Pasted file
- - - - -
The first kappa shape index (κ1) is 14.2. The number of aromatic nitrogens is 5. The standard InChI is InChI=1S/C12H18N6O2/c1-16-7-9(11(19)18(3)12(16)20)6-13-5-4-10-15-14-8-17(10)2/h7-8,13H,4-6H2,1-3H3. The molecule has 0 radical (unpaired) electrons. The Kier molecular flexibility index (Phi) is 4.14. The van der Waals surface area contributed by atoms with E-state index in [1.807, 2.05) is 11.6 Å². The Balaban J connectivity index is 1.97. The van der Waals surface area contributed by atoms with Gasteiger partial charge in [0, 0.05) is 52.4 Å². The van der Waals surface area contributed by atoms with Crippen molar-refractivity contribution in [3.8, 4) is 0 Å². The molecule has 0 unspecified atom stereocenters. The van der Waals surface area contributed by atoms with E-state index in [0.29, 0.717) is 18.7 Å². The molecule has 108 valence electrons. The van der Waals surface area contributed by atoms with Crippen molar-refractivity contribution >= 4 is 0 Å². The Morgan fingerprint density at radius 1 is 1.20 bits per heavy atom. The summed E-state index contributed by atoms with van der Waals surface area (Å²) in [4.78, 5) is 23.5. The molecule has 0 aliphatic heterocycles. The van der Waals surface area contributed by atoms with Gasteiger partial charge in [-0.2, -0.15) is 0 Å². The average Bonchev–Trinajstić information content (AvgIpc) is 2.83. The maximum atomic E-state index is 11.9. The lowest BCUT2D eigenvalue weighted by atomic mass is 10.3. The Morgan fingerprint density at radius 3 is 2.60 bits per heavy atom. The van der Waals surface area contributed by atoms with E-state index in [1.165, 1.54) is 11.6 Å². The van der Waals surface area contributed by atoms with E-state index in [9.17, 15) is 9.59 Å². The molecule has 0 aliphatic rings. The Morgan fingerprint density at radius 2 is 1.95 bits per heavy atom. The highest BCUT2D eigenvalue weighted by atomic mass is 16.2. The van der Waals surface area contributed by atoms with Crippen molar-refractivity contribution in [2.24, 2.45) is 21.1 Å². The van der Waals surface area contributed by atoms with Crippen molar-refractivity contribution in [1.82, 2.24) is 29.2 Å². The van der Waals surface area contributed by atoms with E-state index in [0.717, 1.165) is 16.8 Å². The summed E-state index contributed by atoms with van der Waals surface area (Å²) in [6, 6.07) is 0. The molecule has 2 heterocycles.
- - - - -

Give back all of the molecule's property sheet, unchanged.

The first kappa shape index (κ1) is 14.2. The number of aromatic nitrogens is 5. The standard InChI is InChI=1S/C12H18N6O2/c1-16-7-9(11(19)18(3)12(16)20)6-13-5-4-10-15-14-8-17(10)2/h7-8,13H,4-6H2,1-3H3. The molecule has 0 radical (unpaired) electrons. The Kier molecular flexibility index (Phi) is 4.14. The van der Waals surface area contributed by atoms with E-state index in [1.807, 2.05) is 11.6 Å². The Balaban J connectivity index is 1.97. The van der Waals surface area contributed by atoms with Gasteiger partial charge in [0, 0.05) is 52.4 Å². The van der Waals surface area contributed by atoms with Crippen molar-refractivity contribution in [3.8, 4) is 0 Å². The molecule has 0 unspecified atom stereocenters. The van der Waals surface area contributed by atoms with E-state index in [0.29, 0.717) is 18.7 Å². The molecule has 108 valence electrons. The van der Waals surface area contributed by atoms with Crippen molar-refractivity contribution >= 4 is 0 Å². The Morgan fingerprint density at radius 1 is 1.20 bits per heavy atom. The summed E-state index contributed by atoms with van der Waals surface area (Å²) in [4.78, 5) is 23.5. The molecule has 0 aliphatic heterocycles. The van der Waals surface area contributed by atoms with Gasteiger partial charge in [-0.2, -0.15) is 0 Å². The average Bonchev–Trinajstić information content (AvgIpc) is 2.83. The maximum atomic E-state index is 11.9. The lowest BCUT2D eigenvalue weighted by atomic mass is 10.3. The Morgan fingerprint density at radius 3 is 2.60 bits per heavy atom. The van der Waals surface area contributed by atoms with E-state index in [1.165, 1.54) is 11.6 Å². The van der Waals surface area contributed by atoms with E-state index in [9.17, 15) is 9.59 Å². The molecule has 0 aliphatic rings. The Morgan fingerprint density at radius 2 is 1.95 bits per heavy atom. The highest BCUT2D eigenvalue weighted by atomic mass is 16.2. The van der Waals surface area contributed by atoms with Crippen molar-refractivity contribution in [2.24, 2.45) is 21.1 Å². The van der Waals surface area contributed by atoms with Crippen molar-refractivity contribution in [1.82, 2.24) is 29.2 Å². The van der Waals surface area contributed by atoms with E-state index in [0.717, 1.165) is 16.8 Å². The summed E-state index contributed by atoms with van der Waals surface area (Å²) in [6, 6.07) is 0. The molecule has 2 heterocycles.